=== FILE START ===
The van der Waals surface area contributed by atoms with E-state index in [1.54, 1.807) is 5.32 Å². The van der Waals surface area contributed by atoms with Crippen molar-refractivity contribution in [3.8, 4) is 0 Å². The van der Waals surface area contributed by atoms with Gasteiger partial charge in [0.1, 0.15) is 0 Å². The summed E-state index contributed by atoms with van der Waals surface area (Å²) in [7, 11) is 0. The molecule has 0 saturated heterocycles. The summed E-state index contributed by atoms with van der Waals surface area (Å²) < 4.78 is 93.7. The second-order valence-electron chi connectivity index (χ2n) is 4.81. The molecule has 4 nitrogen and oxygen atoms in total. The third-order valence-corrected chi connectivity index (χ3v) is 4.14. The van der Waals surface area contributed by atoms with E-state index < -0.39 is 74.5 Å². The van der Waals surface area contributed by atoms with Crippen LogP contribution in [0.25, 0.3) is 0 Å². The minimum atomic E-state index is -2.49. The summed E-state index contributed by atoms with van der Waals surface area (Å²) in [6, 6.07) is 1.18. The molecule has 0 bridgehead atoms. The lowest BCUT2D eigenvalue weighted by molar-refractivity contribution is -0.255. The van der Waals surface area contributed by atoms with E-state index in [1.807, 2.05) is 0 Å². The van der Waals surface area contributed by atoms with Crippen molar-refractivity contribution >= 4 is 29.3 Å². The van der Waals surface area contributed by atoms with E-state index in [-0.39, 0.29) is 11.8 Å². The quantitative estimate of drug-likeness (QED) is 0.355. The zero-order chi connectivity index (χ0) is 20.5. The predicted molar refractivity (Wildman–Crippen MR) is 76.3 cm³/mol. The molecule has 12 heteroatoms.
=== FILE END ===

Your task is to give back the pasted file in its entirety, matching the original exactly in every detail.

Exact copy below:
The van der Waals surface area contributed by atoms with E-state index in [1.54, 1.807) is 5.32 Å². The van der Waals surface area contributed by atoms with Crippen molar-refractivity contribution in [3.8, 4) is 0 Å². The van der Waals surface area contributed by atoms with Gasteiger partial charge in [0.1, 0.15) is 0 Å². The summed E-state index contributed by atoms with van der Waals surface area (Å²) in [7, 11) is 0. The molecule has 0 saturated heterocycles. The summed E-state index contributed by atoms with van der Waals surface area (Å²) < 4.78 is 93.7. The second-order valence-electron chi connectivity index (χ2n) is 4.81. The molecule has 4 nitrogen and oxygen atoms in total. The third-order valence-corrected chi connectivity index (χ3v) is 4.14. The van der Waals surface area contributed by atoms with E-state index < -0.39 is 74.5 Å². The van der Waals surface area contributed by atoms with Crippen LogP contribution in [0.25, 0.3) is 0 Å². The minimum atomic E-state index is -2.49. The summed E-state index contributed by atoms with van der Waals surface area (Å²) in [6, 6.07) is 1.18. The molecule has 0 bridgehead atoms. The lowest BCUT2D eigenvalue weighted by molar-refractivity contribution is -0.255. The van der Waals surface area contributed by atoms with E-state index in [1.807, 2.05) is 0 Å². The van der Waals surface area contributed by atoms with Crippen molar-refractivity contribution >= 4 is 29.3 Å². The van der Waals surface area contributed by atoms with E-state index in [-0.39, 0.29) is 11.8 Å². The quantitative estimate of drug-likeness (QED) is 0.355. The zero-order chi connectivity index (χ0) is 20.5. The predicted molar refractivity (Wildman–Crippen MR) is 76.3 cm³/mol. The molecule has 12 heteroatoms.